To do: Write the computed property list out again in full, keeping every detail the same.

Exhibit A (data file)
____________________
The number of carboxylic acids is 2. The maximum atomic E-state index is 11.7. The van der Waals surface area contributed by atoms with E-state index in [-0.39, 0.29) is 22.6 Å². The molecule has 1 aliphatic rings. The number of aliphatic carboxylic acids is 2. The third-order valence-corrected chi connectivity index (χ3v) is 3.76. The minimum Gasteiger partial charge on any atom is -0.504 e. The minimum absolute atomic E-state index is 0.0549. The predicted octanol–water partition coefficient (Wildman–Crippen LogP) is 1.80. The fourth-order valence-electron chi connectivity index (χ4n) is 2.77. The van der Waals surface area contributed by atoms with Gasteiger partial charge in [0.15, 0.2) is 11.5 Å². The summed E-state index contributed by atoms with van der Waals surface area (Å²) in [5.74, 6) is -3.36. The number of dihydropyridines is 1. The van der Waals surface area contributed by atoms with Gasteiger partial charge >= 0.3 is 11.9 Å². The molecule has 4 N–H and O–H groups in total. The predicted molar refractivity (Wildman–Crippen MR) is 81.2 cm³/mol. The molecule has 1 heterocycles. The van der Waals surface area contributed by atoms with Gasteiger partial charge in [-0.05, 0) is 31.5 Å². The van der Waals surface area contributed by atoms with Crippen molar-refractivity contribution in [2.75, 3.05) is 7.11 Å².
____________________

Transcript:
The number of carboxylic acids is 2. The maximum atomic E-state index is 11.7. The van der Waals surface area contributed by atoms with E-state index in [-0.39, 0.29) is 22.6 Å². The molecule has 1 aliphatic rings. The number of aliphatic carboxylic acids is 2. The third-order valence-corrected chi connectivity index (χ3v) is 3.76. The minimum Gasteiger partial charge on any atom is -0.504 e. The minimum absolute atomic E-state index is 0.0549. The predicted octanol–water partition coefficient (Wildman–Crippen LogP) is 1.80. The fourth-order valence-electron chi connectivity index (χ4n) is 2.77. The van der Waals surface area contributed by atoms with Gasteiger partial charge in [0.15, 0.2) is 11.5 Å². The summed E-state index contributed by atoms with van der Waals surface area (Å²) in [5.74, 6) is -3.36. The number of dihydropyridines is 1. The van der Waals surface area contributed by atoms with Gasteiger partial charge >= 0.3 is 11.9 Å². The molecule has 4 N–H and O–H groups in total. The predicted molar refractivity (Wildman–Crippen MR) is 81.2 cm³/mol. The molecule has 1 heterocycles. The van der Waals surface area contributed by atoms with Gasteiger partial charge in [-0.05, 0) is 31.5 Å². The van der Waals surface area contributed by atoms with Crippen molar-refractivity contribution in [2.75, 3.05) is 7.11 Å².